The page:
I have a theory about Cinco de Mayo: It’s a holiday that was created purely to celebrate and satiate our cravings for Mexican food. What the?? What about winning wars and Mexican independence and all that history stuff? Well, contrary to what many believe, Cinco de Mayo isn’t actually celebrated in Mexico and was created in California. And what do Californians love? They love to eat good Mexican food.My default stand-by order at any Mexican restaurant is whatever dish they serve with peppers. Chile peppers, Pasilla peppers, Hatch peppers, Anaheim. As long as they deliver the heat I crave.
In celebration of Cinco de Mayo, I’m excited to share one of my favorite pepper recipes and go-to entertaining dishes, Stuffed Pasilla Peppers. It’s easy to prep and always a crowd fav. And if you’re looking for a few dishes to add to your Cinco de Mayo fiesta, check out the muy bueno menu of recipes from some estupendo food bloggers below and olé, you have a party on your hands. Piñata not included.If you make this recipe, please let me know! Leave a ⭐️⭐️⭐️⭐️⭐️ rating on this recipe below and leave a comment, take a photo and tag me on Instagram with #foodiecrusheats.
Stuffed Pasilla Peppers
- 6 pasilla peppers
- 4 cups or 16 oz. grated cheese , (I use a combo of monterey, cheddar, jack and feta or cotija)
- 4 oz. can chopped black olives , drained
- ½ cup roasted red pepper , drained and chopped
- 5-6 green onions , white and green parts chopped
- juice of ½ to 1 lemon , to taste
- ¼ cup olive oil
- 1 T red vinegar
- 1 teaspoon sugar
- Preheat oven to 375 degrees.
- With a sharp knife, cut a T shape in pepper: short top of T cut at top rim of pepper and the long body of the T in flattest part of face of pepper from top to bottom, leaving enough room to remove seeds and make room for cheese stuffing. Rinse inside of peppers and set aside.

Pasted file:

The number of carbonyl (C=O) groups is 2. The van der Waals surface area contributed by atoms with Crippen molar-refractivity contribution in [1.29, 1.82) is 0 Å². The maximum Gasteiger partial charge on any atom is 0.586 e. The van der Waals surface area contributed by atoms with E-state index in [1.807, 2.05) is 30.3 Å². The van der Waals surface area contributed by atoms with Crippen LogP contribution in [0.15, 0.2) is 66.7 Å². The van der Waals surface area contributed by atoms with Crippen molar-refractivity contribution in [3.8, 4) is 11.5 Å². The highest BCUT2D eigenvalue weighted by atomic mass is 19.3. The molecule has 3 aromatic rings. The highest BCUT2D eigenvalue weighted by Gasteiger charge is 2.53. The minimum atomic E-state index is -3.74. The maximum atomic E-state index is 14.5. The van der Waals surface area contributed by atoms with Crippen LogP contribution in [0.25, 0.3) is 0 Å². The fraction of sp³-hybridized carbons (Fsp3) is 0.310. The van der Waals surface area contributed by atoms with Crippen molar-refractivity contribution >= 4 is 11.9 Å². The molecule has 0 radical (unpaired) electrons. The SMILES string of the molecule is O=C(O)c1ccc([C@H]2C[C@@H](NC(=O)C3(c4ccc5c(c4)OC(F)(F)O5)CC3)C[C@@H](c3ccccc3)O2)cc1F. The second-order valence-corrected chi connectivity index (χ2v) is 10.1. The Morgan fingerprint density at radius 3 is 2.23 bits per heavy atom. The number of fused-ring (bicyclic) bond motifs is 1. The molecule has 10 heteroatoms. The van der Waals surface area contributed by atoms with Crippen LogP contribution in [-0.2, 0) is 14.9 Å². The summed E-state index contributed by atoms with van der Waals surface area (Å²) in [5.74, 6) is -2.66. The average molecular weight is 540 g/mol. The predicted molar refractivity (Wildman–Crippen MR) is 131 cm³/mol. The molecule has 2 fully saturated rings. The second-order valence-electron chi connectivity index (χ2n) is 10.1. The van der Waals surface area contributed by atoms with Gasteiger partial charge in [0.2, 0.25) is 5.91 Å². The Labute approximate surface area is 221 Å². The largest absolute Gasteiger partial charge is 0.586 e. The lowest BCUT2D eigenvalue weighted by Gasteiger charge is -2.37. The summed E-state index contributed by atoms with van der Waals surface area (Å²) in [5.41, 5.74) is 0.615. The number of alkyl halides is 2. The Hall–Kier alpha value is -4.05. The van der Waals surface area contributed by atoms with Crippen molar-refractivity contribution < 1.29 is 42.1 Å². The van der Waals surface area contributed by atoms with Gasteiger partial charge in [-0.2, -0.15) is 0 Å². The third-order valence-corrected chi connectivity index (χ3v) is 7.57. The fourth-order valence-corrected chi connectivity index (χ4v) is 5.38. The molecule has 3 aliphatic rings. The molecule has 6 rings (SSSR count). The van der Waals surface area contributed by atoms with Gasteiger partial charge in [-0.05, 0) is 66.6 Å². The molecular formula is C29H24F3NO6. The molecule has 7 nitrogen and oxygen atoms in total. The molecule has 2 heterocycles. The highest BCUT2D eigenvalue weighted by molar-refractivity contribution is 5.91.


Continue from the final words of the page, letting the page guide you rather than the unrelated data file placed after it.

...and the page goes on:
- Combine cheese and next 4 ingredients. Stuff peppers with cheese mixture. In a separate bowl, mix olive oil, vinegar and sugar and set aside. Place peppers on cookie sheet lined with foil. Bake at 375 degrees for 45 minutes or until peppers are blistered and cheese is melted.
- Serve each pepper with a tablespoon or two of the oil and vinegar mixture or prepared Italian dressing as desired.
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They look amazing. Do you have to past and peel before stuffing.
“Olè” is a Spanish saying from Spain, not Mexican. I think you meant “Oralé”! Recipe sounds delicious.
Ah! Here I’ve been saying it incorrectly all these year!
Liz @ The Lemon Bowl
I love seeing this old recipe of yours!! Your photos were gorgeous even back then!
Love anything Mexicano- this is wonderful!!
Gorgeous! I love that combo of cheese, black olives, and red peppers – sounds lovely.
These peppers in the picture are not pasilla peppers, these are Poblano peppers.
Chiles Pasilla are a dry and smoked and their color is black, there are so many dry chiles, Guajillo, Cascabel, etc.. and the fresh chiles: Poblanos -in the picture-, jalapenos, habaneros, etc.
Wow, you really know your peppers. Thanks for the clarification!
I always love stuffing peppers, tomatoes, and mushrooms. These Pasilla Peppers may become one of my favorite stuffed pepper regulars.
That’s what is great about these, you can add whatever you want. Your idea sounds tasty.
I would eat these like a kid craving the candy from a pinata. Wow!
YUM Heidi! Loving those stuffed pasilla peppers. Mmmmmm! So happy you found our blog and am thrilled to have found you! I LOVE the photo of you and your daughter in the kitchen – adorable!
Thanks Yvette, I kinda like my little smudge too. Can’t wait to get your book, love that it’s a family affair. It all starts in the kitchen, right?
Those pasillo peppers are gorgeous. So nicely shot. And thank you for the link to my tres leches cupcakes. That is still my favorite photograph I have ever taken. And I love your type on top of the photos—two very cool fonts, and very tastefully designed. Love it.
Thank you for the nice compliment! I’m glad you like the fonts, so many to choose from (just like recipes.) And your recipe and photography is an oh so welcome addition to foodiecrush. Thank you.
Iam egyptian i lrarn many good recipes from you
Please research Puebla, México where the holiday originated before making a blanket statement that everyone might believe.
On a true note, your recipe looks great.
I totally agree. The first line to this recipe made me laugh out loud. I know you probably didn’t say this maliciously, but Cinco de Mayo wasn’t created for your tastebuds, Heidi. It’s a holiday that commemorates an important victory made by Mexico. Aside from that this recipe looks great and I definitely will be making this tonight…
Ashley @ Foodie Crush
Thanks so much for all of that <3 I appreciate you reading!